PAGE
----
Irritable Bowel Syndrome (IBS)

FAQs

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What is the cause of excessive flatulence and burping?

This is a common problem! We all pass gas and or experience burping but for some people, these symptoms can be really bothersome. It is important to recognize that everyone has gas in the digestive tract. When there is some gas and fluid in the intestines, movements (contractions) of the intestines to propel the contents onwards may cause rumblings.

There two major causes of excessive gas:

First, subconscious swallowing of air can result in excessive burping. Eating slowly, avoiding gum chewing and smoking, rectifying problems that lead to phlegm accumulation in the back of the throat (such as postnasal drip), and correcting a habit of clearing the throat and swallowing can help minimize air swallowing. Belching often induces instinctive reflex swallowing with further gas accumulation so you need to make a conscious effort not to swallow after each belch.

And second, gas can form as a result of the breakdown of certain dietary items, especially carbohydrates, by bacteria normally present in the large intestine. Foods that cause gas include beans, broccoli, cabbage, fruit drinks, carbonated drinks, and dairy products. Beano (obtainable over-the-counter) may help to reduce gas formation when you have a lot of vegetables and fruits at any meal.

There is no one answer or diagnosis that applies to all people. I suggest that you contact your family doctor and discuss your symptoms and the tests he or she might want to do.

How common is IBS? 

IBS is very common. In fact, Canada has one of the highest rates of IBS in the world, estimated 18% vs. 11% globally (Lovell et al. 2012).

What are the most common symptoms? 

A: Abdominal Pain, irregular bowl patterns that result in constipation, diarrhea, or alternating periods of both.  

How do you know if you have IBS? 

A: A set of specific symptom criteria (referred to by physicians as the Rome Criteria)
has been developed to help physicians diagnose IBS.   

Can IBS kill you? 

A: No. IBS is a chronic (long term), but manageable condition.  Over time, the symptoms of IBS typically do not get worse, and with an effective treatment plan, as many as one-third of IBS patients may eventually become symptom-free.  

Are there any complications of IBS?  

While IBS can cause pain and stress, it does not cause any permanent damage to the bowel or lead to cancer or any other major illness.  

Is there an IBS Diet?  

A: One of the most common diets recommended by healthcare professionals to alleviate IBS symptoms is the FODMAP diet. Fermentable carbohydrates (also known as FODMAPs), are small carbohydrate (sugar) molecules found in everyday foods that may be poorly absorbed in the small intestine of some people. FODMAPs are fermented (digested) by intestinal bacteria, which can lead to symptoms of abdominal pain, excess gas, constipation and/or diarrhea. Following a low-FODMAP diet may help to reduce gastrointestinal symptoms in 75% of IBS patients.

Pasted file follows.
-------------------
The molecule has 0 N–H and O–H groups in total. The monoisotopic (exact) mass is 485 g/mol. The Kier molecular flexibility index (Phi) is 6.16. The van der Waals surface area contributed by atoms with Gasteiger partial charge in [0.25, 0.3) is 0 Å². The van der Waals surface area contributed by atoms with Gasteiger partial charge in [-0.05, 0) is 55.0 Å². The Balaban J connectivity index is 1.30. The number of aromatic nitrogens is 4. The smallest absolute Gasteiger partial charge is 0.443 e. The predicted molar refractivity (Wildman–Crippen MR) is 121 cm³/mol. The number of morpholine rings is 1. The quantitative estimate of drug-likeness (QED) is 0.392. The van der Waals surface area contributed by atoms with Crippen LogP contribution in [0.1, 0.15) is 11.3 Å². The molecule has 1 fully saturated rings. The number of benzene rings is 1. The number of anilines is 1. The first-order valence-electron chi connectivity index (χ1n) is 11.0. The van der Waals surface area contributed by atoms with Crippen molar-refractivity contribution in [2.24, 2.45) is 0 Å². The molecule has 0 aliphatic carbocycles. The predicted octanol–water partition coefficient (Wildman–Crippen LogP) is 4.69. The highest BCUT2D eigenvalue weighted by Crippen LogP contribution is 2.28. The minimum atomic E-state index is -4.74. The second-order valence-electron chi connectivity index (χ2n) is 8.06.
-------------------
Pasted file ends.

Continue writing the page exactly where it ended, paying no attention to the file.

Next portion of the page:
Learn more about the FODMAP diet here.  Check out the other diets here.  

Will probiotics help my IBS? 

A: If other dietary strategies have not been successful in relieving your symptoms, a trial of a probiotic (in the dose recommended) may be helpful. However, Probiotics are not medicine! They are available to purchase as capsules, tablets or powders, and can also be found in some fortified yogurts and fermented milk products. However, not all probiotics are the same. It is important to choose a product that is proven to be safe and offers benefits for the specific symptoms you want to relieve.  Speak to your doctor or pharmacist about which probiotic may be right for YOU. 

Are there other ways to manage IBS? 

A: There are medications approved in Canada for IBS (over the counter or prescription) that can help your symptoms as well.  Peppermint Oilis a relatively new treatment option out there has recently been confirmed in a clinical trial. Peppermint can relax muscle, eases hypersensitivity in the bowels, and modulates pain in IBS. 

IBgard is a new clinically tested capsule filled with tiny beads of peppermint oil, using a technology called SST (Site Specific Targeting). It is the only product of its kind on the market that has gone through a clinical trial. It has been proven to be effective and safe in relieving symptoms in patients with moderate to severe IBS-M and IBS-D.

This product is easily attainable and available over the counter. Patients tested saw relief in symptoms over the course of 24 hours and continued relief over a 3-4 week period. You can read the full clinical study  here,  or, if you’re interested in giving IBgard a try, you can also fill out a survey to get a free trial sample here. 

How is IBS different than IBD?  

A: Although both illnesses can be seriously debilitating, there are several primary differences between Inflammatory Bowel Disease (IBD) and Irritable Bowel Syndrome (IBS). IBD is an autoimmune disorder that causes swelling and ulcerations (sores) in the bowel. IBS involves problems with motility (how the bowel moves contents through our intestines) and sensitivity (how the brain interprets sensations in the bowel). Symptoms of IBS may wax and wane and possibly disappear altogether whereas IBD is a chronic condition.